Québecois nationalism, like most other nationalisms, has two souls. There is the old cultural nationalism with its slogan of la pure laine (the pure wool) – an ethnocentric calling to the original white French Québecois (about 82 per cent of the population) who settled here more than two centuries ago. The other soul is a more progressive anti-imperialist nationalism rooted in the trade unions, community groups and women’s organizations. These groups see independence as a chance to break with the more predatory forms of North American capitalism in a socially-oriented Quebec.
The ethnocentric exclusionary nationalism has created the most tensions, alienating the immigrant Montreal Allophones (Québecois parlance for immigrants whose native language is neither French nor English) and the native populations scattered around the province, particularly the militant Cree in the North. Sometimes this takes the form of overt racism such as the attacks on native people at the time of the militant land dispute at Oka a couple of years ago – or more recently the graffiti sprayed on Anglophone and Allophone businesses in Montreal. More often it is simply an assumption that such groups are not really Québecois and that their concerns are some how less important than those of la pure laine.
Unfortunately for the nationalists there was a price to be paid for exclusionary politics in a multi-ethnic society – the lost votes of Montreal’s immigrants and the entire native population.
The other soul of Quebec nationalism puts forward a more inclusionary program that would allow for a cultural diversity rooted in a fight for social rights. But people on this wing have shown a marked reluctance to weaken the nationalist front by criticizing the exclusionary nationalists. And unabashed cultural nationalists like the conservative Premier Jacques Parizeau have not hesitated to use populist appeals such as his claim that a ‘Non’ to sovereignty would be a signal to big business ‘to spit in our soup’. Ironically the political will necessary to stand up to corporate pressure would need a mobilization of the vast majority of the Quebec population – something the exclusionary nationalists can never hope to achieve.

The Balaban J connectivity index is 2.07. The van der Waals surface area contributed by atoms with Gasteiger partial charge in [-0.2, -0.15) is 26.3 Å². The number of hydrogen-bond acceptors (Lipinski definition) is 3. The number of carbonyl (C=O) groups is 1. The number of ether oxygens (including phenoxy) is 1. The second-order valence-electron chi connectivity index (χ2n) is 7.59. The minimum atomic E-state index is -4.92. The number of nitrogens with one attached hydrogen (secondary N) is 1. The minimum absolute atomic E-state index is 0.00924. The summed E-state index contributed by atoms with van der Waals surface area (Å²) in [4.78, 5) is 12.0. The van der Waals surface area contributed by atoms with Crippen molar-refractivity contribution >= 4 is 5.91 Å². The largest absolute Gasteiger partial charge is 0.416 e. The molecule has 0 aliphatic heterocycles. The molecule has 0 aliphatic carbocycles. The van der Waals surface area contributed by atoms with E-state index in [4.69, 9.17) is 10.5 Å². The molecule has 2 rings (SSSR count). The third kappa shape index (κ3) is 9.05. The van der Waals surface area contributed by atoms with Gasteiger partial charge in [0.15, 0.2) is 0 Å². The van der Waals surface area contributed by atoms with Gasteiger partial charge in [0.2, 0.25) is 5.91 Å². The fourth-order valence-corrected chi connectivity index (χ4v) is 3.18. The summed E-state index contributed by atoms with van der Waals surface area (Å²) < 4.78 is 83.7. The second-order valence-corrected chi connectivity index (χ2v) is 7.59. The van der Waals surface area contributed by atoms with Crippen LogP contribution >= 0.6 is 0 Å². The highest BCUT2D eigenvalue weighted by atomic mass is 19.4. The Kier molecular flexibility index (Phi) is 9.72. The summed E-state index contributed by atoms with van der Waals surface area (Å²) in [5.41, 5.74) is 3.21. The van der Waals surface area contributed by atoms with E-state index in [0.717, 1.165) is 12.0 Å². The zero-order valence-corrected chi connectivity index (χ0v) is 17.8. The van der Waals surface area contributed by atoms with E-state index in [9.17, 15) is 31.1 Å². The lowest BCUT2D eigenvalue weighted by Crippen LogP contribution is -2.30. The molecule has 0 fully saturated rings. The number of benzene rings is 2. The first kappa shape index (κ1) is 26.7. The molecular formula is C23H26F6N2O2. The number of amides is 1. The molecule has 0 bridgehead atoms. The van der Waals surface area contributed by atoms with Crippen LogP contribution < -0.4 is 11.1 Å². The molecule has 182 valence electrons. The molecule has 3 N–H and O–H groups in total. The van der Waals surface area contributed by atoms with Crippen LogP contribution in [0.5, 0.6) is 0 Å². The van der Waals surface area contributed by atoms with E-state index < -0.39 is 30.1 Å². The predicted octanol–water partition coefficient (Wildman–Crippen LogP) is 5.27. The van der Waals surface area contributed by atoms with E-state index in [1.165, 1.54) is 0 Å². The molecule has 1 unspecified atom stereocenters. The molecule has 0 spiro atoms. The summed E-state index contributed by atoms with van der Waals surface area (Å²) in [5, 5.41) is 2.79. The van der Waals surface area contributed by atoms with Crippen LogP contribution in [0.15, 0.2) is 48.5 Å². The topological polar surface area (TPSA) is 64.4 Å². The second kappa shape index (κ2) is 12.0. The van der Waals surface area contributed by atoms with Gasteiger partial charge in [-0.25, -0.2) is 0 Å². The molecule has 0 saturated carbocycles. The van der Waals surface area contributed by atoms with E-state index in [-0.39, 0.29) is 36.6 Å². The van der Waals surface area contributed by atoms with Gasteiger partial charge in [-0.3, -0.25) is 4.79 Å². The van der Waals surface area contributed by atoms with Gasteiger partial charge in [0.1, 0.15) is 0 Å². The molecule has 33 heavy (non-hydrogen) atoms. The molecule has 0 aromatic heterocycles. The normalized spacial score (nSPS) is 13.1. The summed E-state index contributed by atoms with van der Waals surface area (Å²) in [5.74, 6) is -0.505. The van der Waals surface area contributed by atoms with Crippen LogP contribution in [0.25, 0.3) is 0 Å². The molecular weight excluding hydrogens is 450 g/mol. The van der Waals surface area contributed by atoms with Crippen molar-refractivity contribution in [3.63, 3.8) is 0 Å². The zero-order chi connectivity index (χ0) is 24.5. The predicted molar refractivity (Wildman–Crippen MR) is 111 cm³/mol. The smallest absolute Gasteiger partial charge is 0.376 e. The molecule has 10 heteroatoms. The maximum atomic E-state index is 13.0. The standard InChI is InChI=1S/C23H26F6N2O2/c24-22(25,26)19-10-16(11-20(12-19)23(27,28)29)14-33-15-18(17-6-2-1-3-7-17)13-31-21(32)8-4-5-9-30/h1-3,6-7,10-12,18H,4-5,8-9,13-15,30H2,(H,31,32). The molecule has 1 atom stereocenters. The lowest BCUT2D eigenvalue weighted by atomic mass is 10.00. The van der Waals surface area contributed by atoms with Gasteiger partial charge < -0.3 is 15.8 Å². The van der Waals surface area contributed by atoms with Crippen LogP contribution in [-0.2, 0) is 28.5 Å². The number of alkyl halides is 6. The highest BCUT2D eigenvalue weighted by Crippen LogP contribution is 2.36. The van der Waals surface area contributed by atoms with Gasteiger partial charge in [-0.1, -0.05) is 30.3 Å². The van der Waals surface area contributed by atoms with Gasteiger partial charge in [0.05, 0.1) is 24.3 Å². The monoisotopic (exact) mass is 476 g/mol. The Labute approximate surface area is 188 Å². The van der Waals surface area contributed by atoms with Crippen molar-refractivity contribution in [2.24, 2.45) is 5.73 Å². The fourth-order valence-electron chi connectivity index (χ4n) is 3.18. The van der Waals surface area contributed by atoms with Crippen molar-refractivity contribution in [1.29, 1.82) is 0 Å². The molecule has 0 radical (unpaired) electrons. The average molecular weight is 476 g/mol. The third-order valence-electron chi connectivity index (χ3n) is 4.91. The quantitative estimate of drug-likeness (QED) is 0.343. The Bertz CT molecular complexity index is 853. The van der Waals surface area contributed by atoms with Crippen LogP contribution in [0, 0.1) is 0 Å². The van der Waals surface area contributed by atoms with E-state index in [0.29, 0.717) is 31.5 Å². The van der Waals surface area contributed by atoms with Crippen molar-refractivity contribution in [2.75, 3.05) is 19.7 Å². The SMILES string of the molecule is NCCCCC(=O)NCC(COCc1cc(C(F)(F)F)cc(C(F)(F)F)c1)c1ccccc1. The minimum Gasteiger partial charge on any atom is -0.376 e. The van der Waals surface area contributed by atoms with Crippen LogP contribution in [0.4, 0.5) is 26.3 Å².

The question confronting Quebec nationalists is one that has confounded movements of national liberation throughout the latter half of the twentieth century. While Quebec will certainly be in better economic shape than post-colonial Ghana or Indonesia, the room for governments to manoeuvre and shape their own economic destinies has if anything narrowed from the heady days of Kwame Nkrumah and Ahmed Sukarno.
Quebec’s provincial debt (without even adding on their share of the national debt) is the highest in the country, working out at about $10,212 per head. Unemployment is also a chronic Quebec problem with rates projected to remain over nine per cent into 1997. Dire warnings from major Quebec investors and international bond-rating agencies on the effects of a ‘Oui’ give a sense of the kinds of pressures an independent Quebec state dedicated to more egalitarian economic policies would face.
But the incapacity of the Canadian nation-state to defend living standards because of these same relentless forces is leaving the loyalty of its citizens in tatters and encouraging sovereigntist support in Quebec. The result is a gridlock that casts an interesting light on the fate of both nationalism and the nation-state.
Nationalist feeling is on the rise in many areas of the world, at least in part because of the economic dislocations wrought by the global economy and those who control it. Yet the nation-state, that cherished instrument of nationalists, is no longer a mighty tool of national will. So nations like Quebec may need to find other places of self-expression outside the narrowing corridors of state power.